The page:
Advanced quantifier laws

These are mostly needed for more advanced proofs, especially proofs of existence, with the existential quantifier. A handful of simple number facts have quantifiers, but their proofs don’t need these quantifier laws.

These laws all contain quantifiers, forall, exists, or exists1 for “unique existence”. A few also use the1, which gives the unique value satisfying a condition, if there is indeed exactly one such value.

Uses here of p x capture the same idea as informal notations such as ∀ x. phi(x) found in some textbooks.

Rearrangement: forall {x. p x & q x} == forall p & forall q exists {x. p x | q x} == exists p | exists q
One-way rearrangements: forall p | forall q => forall {x. p x | q x} exists {x. p x & q x} => exists p & exists q
Unused bound variable: forall {x. A} == A exists {x. A} == A forall {x. A | q x} == (A | forall q) forall {x. A => q x} == (A => forall q) exists {x. A & q x} == A & exists q forall {x. p x => A} == (exists p => A)
Forward reasoning: forall {x. p x => q x} => (forall p => forall q) forall {x. p x => q x} => (exists p => exists q)
Unique existence: exists1 p == exists {x. p = {y. y = x}} exists1 p == exists {x. forall {y. p y == y = x}} exists1 p == exists {y. p y & forall {z. p z => z = y}} exists1 p => (p x == x = the1 p) p x & forall {y. p y => y = x} => exists1 p (f x = the1(Q x) & exists1 (Q x)) => (Q x y == f x = y)

Using the laws

The proof builder will offer these laws when they apply to a term you select. Still, to understand how to use them takes a bit more than other parts of Prooftoys.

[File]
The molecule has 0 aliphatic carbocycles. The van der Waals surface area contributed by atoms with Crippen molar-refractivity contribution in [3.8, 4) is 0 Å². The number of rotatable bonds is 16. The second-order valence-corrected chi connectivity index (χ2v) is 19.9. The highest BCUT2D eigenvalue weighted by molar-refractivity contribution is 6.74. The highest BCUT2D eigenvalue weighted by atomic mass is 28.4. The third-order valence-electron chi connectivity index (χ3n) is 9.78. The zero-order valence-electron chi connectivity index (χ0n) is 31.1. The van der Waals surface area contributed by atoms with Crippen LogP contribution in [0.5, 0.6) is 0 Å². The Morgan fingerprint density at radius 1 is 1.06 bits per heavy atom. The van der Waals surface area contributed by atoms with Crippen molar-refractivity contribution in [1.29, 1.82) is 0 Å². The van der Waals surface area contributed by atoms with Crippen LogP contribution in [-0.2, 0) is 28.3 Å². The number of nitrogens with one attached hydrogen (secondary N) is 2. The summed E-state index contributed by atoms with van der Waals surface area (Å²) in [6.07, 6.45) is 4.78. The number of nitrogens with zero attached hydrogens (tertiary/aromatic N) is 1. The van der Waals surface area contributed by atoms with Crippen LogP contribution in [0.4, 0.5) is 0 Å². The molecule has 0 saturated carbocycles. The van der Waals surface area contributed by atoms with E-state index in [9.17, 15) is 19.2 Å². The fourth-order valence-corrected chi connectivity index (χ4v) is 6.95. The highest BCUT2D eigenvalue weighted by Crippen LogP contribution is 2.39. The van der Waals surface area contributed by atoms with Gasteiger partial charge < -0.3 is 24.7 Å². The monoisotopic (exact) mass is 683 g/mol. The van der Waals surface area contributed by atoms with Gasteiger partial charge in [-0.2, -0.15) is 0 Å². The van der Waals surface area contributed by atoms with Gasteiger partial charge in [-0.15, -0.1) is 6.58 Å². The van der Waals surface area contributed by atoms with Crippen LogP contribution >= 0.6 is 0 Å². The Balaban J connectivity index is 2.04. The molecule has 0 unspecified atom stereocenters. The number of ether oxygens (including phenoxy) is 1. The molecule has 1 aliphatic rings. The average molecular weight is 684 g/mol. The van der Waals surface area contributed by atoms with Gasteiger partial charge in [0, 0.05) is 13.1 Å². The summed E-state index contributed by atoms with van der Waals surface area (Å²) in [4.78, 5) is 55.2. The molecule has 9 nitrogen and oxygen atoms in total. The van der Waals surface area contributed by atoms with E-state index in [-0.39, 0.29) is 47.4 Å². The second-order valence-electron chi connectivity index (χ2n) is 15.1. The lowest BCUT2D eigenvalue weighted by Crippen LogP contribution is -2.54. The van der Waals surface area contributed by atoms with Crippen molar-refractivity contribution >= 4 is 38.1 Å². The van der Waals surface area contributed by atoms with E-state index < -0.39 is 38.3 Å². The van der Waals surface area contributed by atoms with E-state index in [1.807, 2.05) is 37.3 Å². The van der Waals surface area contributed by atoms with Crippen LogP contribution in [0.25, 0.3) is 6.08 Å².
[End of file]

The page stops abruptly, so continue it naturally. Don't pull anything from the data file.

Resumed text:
In many of these laws there is at least one occurrence of a term like p x, where p is a free variable and x is bound somewhere in the statement.

Also, in some of the theorem statements there are occurrences of the variable A in the scope of a bound variable. In a form such as forall {x. A}, it is not possible to substitute for A in a way that puts the bound variable x into that part of the result. Proper substitution automatically renames the x in forall {x. A} to something else if x is free in the term that replaces A, so the substitution fails to put an occurrence of the bound variable into the result.

On the other hand, in a form such as forall {x. p x}, substitution can turn the p x into any term with a true/false value.

For example p x can become x + 0 = x, though it does not look like it. The trick is to substitute for p and then do a beta conversion (axiom 4). Here x + 0 = x is equivalent to {z. z + 0 = z} x. So substituting {z. z + 0 = z} for p and then using beta conversion (also a form of substitution, see above) results in x + 0 = x as desired. In fact there is no need to change x + 0 = x to z + 0 = z. Even {x. x + 0 = x} works fine and is slightly simpler, though it may make the step a bit harder to read.

There are even more theorems like this, many dealing with specific issues in reasoning, but these classic laws are implemented in Prooftoys today.